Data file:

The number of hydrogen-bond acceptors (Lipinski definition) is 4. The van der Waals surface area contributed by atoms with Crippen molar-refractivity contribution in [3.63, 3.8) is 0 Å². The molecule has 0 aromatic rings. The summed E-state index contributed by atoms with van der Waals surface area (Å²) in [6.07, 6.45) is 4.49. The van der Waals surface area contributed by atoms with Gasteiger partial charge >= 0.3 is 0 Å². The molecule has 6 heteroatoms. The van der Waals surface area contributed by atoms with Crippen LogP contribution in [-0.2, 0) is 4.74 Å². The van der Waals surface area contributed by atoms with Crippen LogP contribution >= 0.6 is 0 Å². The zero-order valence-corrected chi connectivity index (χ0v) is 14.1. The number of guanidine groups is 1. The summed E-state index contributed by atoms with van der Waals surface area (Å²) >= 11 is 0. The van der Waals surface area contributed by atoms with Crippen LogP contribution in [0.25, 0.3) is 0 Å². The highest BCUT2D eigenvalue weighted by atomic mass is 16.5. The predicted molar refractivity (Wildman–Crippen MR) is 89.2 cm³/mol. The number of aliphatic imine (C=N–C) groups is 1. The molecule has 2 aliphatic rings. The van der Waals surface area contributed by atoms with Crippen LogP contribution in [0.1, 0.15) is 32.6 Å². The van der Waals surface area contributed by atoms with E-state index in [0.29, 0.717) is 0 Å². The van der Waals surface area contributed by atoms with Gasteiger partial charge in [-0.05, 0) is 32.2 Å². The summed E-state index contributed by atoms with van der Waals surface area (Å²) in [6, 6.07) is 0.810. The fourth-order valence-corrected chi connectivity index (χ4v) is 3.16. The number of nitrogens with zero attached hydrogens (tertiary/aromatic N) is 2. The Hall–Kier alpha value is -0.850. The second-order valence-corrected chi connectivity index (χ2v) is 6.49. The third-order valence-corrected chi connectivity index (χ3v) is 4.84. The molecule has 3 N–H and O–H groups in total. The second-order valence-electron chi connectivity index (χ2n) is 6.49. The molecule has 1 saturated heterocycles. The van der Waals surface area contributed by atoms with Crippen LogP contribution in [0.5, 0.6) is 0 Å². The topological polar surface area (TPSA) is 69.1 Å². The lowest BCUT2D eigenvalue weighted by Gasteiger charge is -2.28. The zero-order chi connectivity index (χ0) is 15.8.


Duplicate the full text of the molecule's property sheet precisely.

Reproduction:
The number of hydrogen-bond acceptors (Lipinski definition) is 4. The van der Waals surface area contributed by atoms with Crippen molar-refractivity contribution in [3.63, 3.8) is 0 Å². The molecule has 0 aromatic rings. The summed E-state index contributed by atoms with van der Waals surface area (Å²) in [6.07, 6.45) is 4.49. The van der Waals surface area contributed by atoms with Gasteiger partial charge >= 0.3 is 0 Å². The molecule has 6 heteroatoms. The van der Waals surface area contributed by atoms with Crippen LogP contribution in [-0.2, 0) is 4.74 Å². The van der Waals surface area contributed by atoms with Crippen LogP contribution >= 0.6 is 0 Å². The zero-order valence-corrected chi connectivity index (χ0v) is 14.1. The number of guanidine groups is 1. The summed E-state index contributed by atoms with van der Waals surface area (Å²) >= 11 is 0. The van der Waals surface area contributed by atoms with Crippen LogP contribution in [0.25, 0.3) is 0 Å². The highest BCUT2D eigenvalue weighted by atomic mass is 16.5. The predicted molar refractivity (Wildman–Crippen MR) is 89.2 cm³/mol. The number of aliphatic imine (C=N–C) groups is 1. The molecule has 2 aliphatic rings. The van der Waals surface area contributed by atoms with Crippen LogP contribution in [0.1, 0.15) is 32.6 Å². The van der Waals surface area contributed by atoms with E-state index in [0.29, 0.717) is 0 Å². The van der Waals surface area contributed by atoms with Gasteiger partial charge in [-0.05, 0) is 32.2 Å². The summed E-state index contributed by atoms with van der Waals surface area (Å²) in [6, 6.07) is 0.810. The fourth-order valence-corrected chi connectivity index (χ4v) is 3.16. The number of nitrogens with zero attached hydrogens (tertiary/aromatic N) is 2. The Hall–Kier alpha value is -0.850. The second-order valence-corrected chi connectivity index (χ2v) is 6.49. The third-order valence-corrected chi connectivity index (χ3v) is 4.84. The molecule has 3 N–H and O–H groups in total. The second-order valence-electron chi connectivity index (χ2n) is 6.49. The molecule has 1 saturated heterocycles. The van der Waals surface area contributed by atoms with Crippen LogP contribution in [0.5, 0.6) is 0 Å². The topological polar surface area (TPSA) is 69.1 Å². The lowest BCUT2D eigenvalue weighted by Gasteiger charge is -2.28. The zero-order chi connectivity index (χ0) is 15.8.